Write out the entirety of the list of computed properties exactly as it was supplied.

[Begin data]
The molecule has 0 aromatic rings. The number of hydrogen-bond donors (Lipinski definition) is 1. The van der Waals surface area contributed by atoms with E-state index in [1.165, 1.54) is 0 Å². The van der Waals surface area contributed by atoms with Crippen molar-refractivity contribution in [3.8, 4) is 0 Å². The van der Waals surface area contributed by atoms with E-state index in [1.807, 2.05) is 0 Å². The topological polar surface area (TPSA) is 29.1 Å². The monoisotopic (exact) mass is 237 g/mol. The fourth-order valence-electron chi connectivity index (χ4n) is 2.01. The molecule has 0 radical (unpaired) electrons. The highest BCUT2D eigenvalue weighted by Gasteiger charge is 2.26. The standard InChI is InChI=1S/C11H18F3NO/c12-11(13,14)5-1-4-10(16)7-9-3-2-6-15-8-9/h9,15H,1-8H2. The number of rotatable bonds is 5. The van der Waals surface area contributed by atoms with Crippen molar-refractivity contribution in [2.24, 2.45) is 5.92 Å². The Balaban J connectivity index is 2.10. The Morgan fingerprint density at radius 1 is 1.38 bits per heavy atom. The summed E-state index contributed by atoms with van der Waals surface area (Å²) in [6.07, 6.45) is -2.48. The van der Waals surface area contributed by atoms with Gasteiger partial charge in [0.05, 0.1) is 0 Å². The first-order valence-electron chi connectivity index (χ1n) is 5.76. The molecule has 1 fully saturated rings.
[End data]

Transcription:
The molecule has 0 aromatic rings. The number of hydrogen-bond donors (Lipinski definition) is 1. The van der Waals surface area contributed by atoms with E-state index in [1.165, 1.54) is 0 Å². The van der Waals surface area contributed by atoms with Crippen molar-refractivity contribution in [3.8, 4) is 0 Å². The van der Waals surface area contributed by atoms with E-state index in [1.807, 2.05) is 0 Å². The topological polar surface area (TPSA) is 29.1 Å². The monoisotopic (exact) mass is 237 g/mol. The fourth-order valence-electron chi connectivity index (χ4n) is 2.01. The molecule has 0 radical (unpaired) electrons. The highest BCUT2D eigenvalue weighted by Gasteiger charge is 2.26. The standard InChI is InChI=1S/C11H18F3NO/c12-11(13,14)5-1-4-10(16)7-9-3-2-6-15-8-9/h9,15H,1-8H2. The number of rotatable bonds is 5. The van der Waals surface area contributed by atoms with Crippen molar-refractivity contribution in [2.24, 2.45) is 5.92 Å². The Balaban J connectivity index is 2.10. The Morgan fingerprint density at radius 1 is 1.38 bits per heavy atom. The summed E-state index contributed by atoms with van der Waals surface area (Å²) in [6.07, 6.45) is -2.48. The van der Waals surface area contributed by atoms with Gasteiger partial charge in [0.05, 0.1) is 0 Å². The first-order valence-electron chi connectivity index (χ1n) is 5.76. The molecule has 1 fully saturated rings.